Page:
The sad thing is you know somewhere there’s a guy who actually IS using Terminal to do everything.

  4. Scott says:

    Where’d you get the hot chick in santa’s helper suit? I think the “busy photo” tip is definitely the best. Now where to find this busy photo…

  5. Peter says:

    I certainly fall into number 10 category. However, I often wait for my screen saver to really enjoy the eye candy.

  6. Chris says:

    Absolute, best way to decrease your productivity on a Mac:
    don’t uninstall the trial version of Office when you install Office!

  7. How about splitting up blog posts into multiple pages so you have to click to the next page on relatively short articles? To waste even more time, do this on long articles.

  8. ZMTToxics says:

    I actually do use the terminal for everything. It’s why I love my mac, it being unix based and all. 😀

  9. Joe says:

    Are you my Dad? Because he’s been doing at least 7 of these since Mac Os 9.

  10. Paul Walker says:

    Oh crap… I do two of those… (6 & 8)
    I can explain though! I use the keyboard shortcuts for the different views… So I remove the buttons to leave space to add buttons for burning, appzapper, time machine &c.

    On the screensaver… it’s an rss ticker (like on news shows) of all the blogs I read & a bunch of other things. Not really productivity enhancing, but it does stop me having to go to netnewswire all the time

  11. Scott, that’s a shot from our Mac Chick of the Month December 2007, the lovely Morgan Kennedy.

    -The Doc

  12. Hoop says:

    HA! i see someone doesn’t work on their mac.

    I actually use “open folders in new windows”

    BUT i have my default set to paned view

    , so i can navigate quickly, then double click a folder to get a new window for dragging items around.- a HUGE time save as opposed to springloaded folders or even stacks of folders in the dock.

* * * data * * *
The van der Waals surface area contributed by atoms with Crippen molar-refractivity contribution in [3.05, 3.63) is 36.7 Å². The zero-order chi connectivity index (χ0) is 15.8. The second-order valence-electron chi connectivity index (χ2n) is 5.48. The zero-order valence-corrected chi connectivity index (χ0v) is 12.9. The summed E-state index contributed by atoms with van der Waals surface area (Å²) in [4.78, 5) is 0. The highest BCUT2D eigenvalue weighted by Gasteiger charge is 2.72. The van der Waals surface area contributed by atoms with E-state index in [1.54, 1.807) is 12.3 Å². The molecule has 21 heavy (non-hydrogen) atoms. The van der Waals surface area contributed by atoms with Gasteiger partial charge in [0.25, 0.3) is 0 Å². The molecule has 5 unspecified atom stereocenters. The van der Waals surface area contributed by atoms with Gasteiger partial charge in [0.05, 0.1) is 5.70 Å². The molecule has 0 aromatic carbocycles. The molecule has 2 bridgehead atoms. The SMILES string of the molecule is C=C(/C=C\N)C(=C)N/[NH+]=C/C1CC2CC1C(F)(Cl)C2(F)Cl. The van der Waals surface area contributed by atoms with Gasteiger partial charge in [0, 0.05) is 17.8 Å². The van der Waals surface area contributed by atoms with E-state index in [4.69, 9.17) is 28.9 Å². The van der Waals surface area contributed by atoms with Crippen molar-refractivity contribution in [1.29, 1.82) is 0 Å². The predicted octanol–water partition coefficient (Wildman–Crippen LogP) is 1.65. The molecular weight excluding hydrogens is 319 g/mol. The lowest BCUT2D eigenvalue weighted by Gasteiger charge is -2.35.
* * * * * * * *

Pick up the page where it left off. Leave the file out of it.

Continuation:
i also sort by size(when in list view), But change the default button set on my windows to be the back, the path, views button, & the delete.

    And i Actually keep spotlight OFF, the auto-index of every connected hard drive and lack of searching inside the system and app bundles make it fairly worthless as a search too for me. The ONLY time i NEED a search tool is in a search for a random system item thats nestled deep in core services, i keep everything else in it place.

    I connect many different drives and other computers to mine , the performance hit when i connect a TB of firewire drives that have never been connected before(and Spotlight goes to town trying to index it)affects my workflow as well.

    Rant ON* I still dont understand the need for such robust search tools on the desktop. i keep my Documents organized in folders. My email gets sorted by rules, i Finally bent and let itunes organize my music, and iPhoto handles my photos (albums by subject, a list by size, and a list by date).

    Wny do i need anything more than a “Find file” with a little flexibility.(and with time machine , i’m not seeing the need for that, if i can remember where i saw it at any given time , i can find it)

    My last major complaint about spotlight is the litter it leaves behind on NON-mac hard drives, i connect to my linux share , spotlight leaves junk there, to my windos shared files , whaddya know , junk there. *RANT off

    Yes, Spotlight Bad. i said it, noone else ever will.